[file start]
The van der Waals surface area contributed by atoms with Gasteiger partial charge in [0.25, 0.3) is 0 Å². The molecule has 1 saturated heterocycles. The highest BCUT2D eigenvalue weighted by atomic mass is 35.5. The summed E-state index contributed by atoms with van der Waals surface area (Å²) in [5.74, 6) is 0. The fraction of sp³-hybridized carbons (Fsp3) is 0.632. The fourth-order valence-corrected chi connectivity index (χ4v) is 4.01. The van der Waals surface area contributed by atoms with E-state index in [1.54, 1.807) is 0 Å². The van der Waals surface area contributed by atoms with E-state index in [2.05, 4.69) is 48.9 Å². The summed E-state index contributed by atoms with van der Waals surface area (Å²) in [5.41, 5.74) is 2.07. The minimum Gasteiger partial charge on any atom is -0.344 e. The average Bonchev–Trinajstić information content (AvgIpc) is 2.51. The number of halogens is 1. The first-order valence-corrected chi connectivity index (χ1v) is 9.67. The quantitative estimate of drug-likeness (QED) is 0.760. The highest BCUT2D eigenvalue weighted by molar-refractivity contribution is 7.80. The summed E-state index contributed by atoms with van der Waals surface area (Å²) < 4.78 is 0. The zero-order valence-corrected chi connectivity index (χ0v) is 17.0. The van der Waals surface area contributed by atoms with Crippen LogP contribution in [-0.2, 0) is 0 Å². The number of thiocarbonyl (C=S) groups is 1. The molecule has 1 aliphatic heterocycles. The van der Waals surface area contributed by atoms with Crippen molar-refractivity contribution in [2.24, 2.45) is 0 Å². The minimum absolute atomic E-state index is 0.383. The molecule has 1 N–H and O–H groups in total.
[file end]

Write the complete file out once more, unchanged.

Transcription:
The van der Waals surface area contributed by atoms with Gasteiger partial charge in [0.25, 0.3) is 0 Å². The molecule has 1 saturated heterocycles. The highest BCUT2D eigenvalue weighted by atomic mass is 35.5. The summed E-state index contributed by atoms with van der Waals surface area (Å²) in [5.74, 6) is 0. The fraction of sp³-hybridized carbons (Fsp3) is 0.632. The fourth-order valence-corrected chi connectivity index (χ4v) is 4.01. The van der Waals surface area contributed by atoms with E-state index in [1.54, 1.807) is 0 Å². The van der Waals surface area contributed by atoms with E-state index in [2.05, 4.69) is 48.9 Å². The summed E-state index contributed by atoms with van der Waals surface area (Å²) in [5.41, 5.74) is 2.07. The minimum Gasteiger partial charge on any atom is -0.344 e. The average Bonchev–Trinajstić information content (AvgIpc) is 2.51. The number of halogens is 1. The first-order valence-corrected chi connectivity index (χ1v) is 9.67. The quantitative estimate of drug-likeness (QED) is 0.760. The highest BCUT2D eigenvalue weighted by molar-refractivity contribution is 7.80. The summed E-state index contributed by atoms with van der Waals surface area (Å²) < 4.78 is 0. The zero-order valence-corrected chi connectivity index (χ0v) is 17.0. The van der Waals surface area contributed by atoms with Crippen LogP contribution in [-0.2, 0) is 0 Å². The number of thiocarbonyl (C=S) groups is 1. The molecule has 1 aliphatic heterocycles. The van der Waals surface area contributed by atoms with Crippen molar-refractivity contribution in [2.24, 2.45) is 0 Å². The minimum absolute atomic E-state index is 0.383. The molecule has 1 N–H and O–H groups in total.